The Columbia Humanist Society, a new group at Columbia dedicated to secular discussions about politics, society, and everything in between, had its first big event last Wednesday, when they invited A.C. Grayling to give a small lecture in Hamilton. A. C. Grayling, first Master of London’s New College of the Humanities. He’s written numerous books, most notably The God Argument; the Case Against Religion and For Humanism, which he was promoting at the event. All agog atheist Artur Renault reported:
After a long introduction by a CHS member, A. C. Grayling stepped up to the podium with his outrageous gray mane and warmed up the crowd with a warm humblebrag: “One thing I’ve learned in my career is that if you do less, you get to speak earlier.” From that point on we could see that his gentle British humor would keep us company throughout the lecture.
The beginning of the speech was an interesting digression from the general trend of New Atheism, because Grayling said he didn’t want to change anyone’s mind: he just wanted to examine the argument. He noticed that after 9/11, religion seems to have penetrated public life in a new way. Previously, religion was something private and out of the public eye. But since, thousands of books have come out preaching religion and about half a dozen have come out speaking against it, including those by Grayling’s friends Richard Dawkins, Christopher Hitchens, and Steven Pinker, and no public debate seems to be free from the influence of faith.
Grayling separated this phenomenon into three different debates that are often confused. The first he called the atheism debate: what is in the universe, and what controls it? The second, the secularism debate, regarded the role of religion in society—he stressed that it’s possible to be religious and secular. The final debate, he said, was one of ethics: how do we lead our lives?
He focused on the last one first: explaining that ethics and morality aren’t the same thing. “Painting the door of your house is an ethical problem, but it only becomes a moral one once your neighbors complain,” he said. He split this debate in two, the first side was the religious side, which takes its ethics from divine command. The other was the one Socrates’ wondered about when he wondered what a good life was: as Grayling calls it, humanism. Humanism has no doctrine, code, or rules, he said: it’s just an attitude of being good according to the purest human nature. It is an invitation, not an obligation. And it doesn’t impose rules, not even the golden, because in humanism, how could the morals of one person be the guidelines for our whole species? There is a variety of acceptable good lives, defined by the commonalities of our nature. But we should always critically examine our own beliefs—this is what Grayling had to say on the ethics of humanism.
He went on to discuss the secularism debate. He stated that while everyone has the right to try to convince people to change their religion and that everyone should listen openly, the privileges currently given to religious organizations and interest groups aren’t fair. He compared the United States to his native Britain; while the former has secularism written into the constitution, the latter has the huge influence of a state religion over parliament and public organizations such as the BBC. Grayling thinks that most people are secularists, but they are hugely underrepresented since they have no real leader.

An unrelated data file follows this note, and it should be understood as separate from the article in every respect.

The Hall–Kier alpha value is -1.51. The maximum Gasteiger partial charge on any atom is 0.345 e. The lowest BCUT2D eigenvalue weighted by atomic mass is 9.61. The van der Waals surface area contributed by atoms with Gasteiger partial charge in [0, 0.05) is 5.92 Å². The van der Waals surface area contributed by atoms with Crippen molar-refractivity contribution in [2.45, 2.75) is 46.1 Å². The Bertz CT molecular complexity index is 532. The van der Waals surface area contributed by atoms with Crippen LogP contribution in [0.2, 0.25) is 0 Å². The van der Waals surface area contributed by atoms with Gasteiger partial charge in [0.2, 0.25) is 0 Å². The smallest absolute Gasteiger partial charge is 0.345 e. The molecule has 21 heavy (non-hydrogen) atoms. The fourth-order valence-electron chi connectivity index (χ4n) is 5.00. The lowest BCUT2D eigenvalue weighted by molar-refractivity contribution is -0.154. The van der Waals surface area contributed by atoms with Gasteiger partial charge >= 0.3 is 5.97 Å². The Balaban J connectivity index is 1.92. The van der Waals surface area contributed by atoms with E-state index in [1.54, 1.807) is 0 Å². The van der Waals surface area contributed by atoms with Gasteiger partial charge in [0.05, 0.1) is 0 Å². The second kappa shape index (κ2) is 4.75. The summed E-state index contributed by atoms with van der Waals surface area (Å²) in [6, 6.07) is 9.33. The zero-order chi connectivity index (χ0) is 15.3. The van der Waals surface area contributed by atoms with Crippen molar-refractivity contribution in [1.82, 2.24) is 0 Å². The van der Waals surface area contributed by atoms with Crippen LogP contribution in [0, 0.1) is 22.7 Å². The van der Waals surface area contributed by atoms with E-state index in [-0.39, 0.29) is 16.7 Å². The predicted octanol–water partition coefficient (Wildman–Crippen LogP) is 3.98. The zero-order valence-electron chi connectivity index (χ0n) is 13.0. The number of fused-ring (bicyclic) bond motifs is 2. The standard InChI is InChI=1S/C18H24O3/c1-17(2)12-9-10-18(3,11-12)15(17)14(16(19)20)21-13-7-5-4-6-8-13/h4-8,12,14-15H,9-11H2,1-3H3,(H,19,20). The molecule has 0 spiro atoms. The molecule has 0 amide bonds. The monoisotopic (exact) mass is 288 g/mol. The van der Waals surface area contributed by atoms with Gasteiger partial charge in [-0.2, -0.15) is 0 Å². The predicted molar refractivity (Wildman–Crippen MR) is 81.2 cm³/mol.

Finally, he turned to the atheism debate, which he admitted was the more complicated one. Here, Grayling didn’t want to focus on the arguments for or against the existence of God, but rather on the historical and psychological reasons for them. He covered the broad history of religious beliefs, beginning with their social purpose in ancient times, passing through their changing views over the last few millenia. Grayling also stressed that most people follow the religion of their parents; he claimed that this is a sign that people follow religions out of tradition and not conviction, and they continue being religious because of the association between happiness and childhood.
Then, Grayling invited us to replace any usage of “God” with “Fred” in order to observe how ridiculous it makes belief in God sound: “Fred watches everything,” “Fred works in mysterious ways,” “The Word was with Fred and the Word was Fred.” After this point, his lecture changed into something more reminiscent of Dawkins or Hitchens, outlining many specific problems with theism in general. He pointed, for example, to the huge social pressures in Islam to remain within the faith and to the Mormon belief that Jesus came to America (“They say that it doesn’t seem plausible now but it will in 1,000 years”). He also said he didn’t like being called an atheist—he prefers the word “afairyist,” because he doesn’t believe in God for the same reason that he doesn’t believe in fairies. But Grayling said there were problems in the atheist movement now; he said it should take the example of the gay movement, which emphasized the importance of “coming out” and now is much more out in the open. “We need to be out and proud about atheism,” he said. An audience member who raised his hand and exclaimed “I am an atheist!” when called on embodied this belief.
The question, he closed, was simple: how do we live our life? And answered this question by looking at Plutarch’s “Dinner of the Seven.” The text considers what is the duty of the host, and the duty of the guest at a dinner. Grayling said that one should be “a good guest in the dinner of life.” What’s the best way to do this? “I don’t know, but whatever it is, it has to be genuine.”
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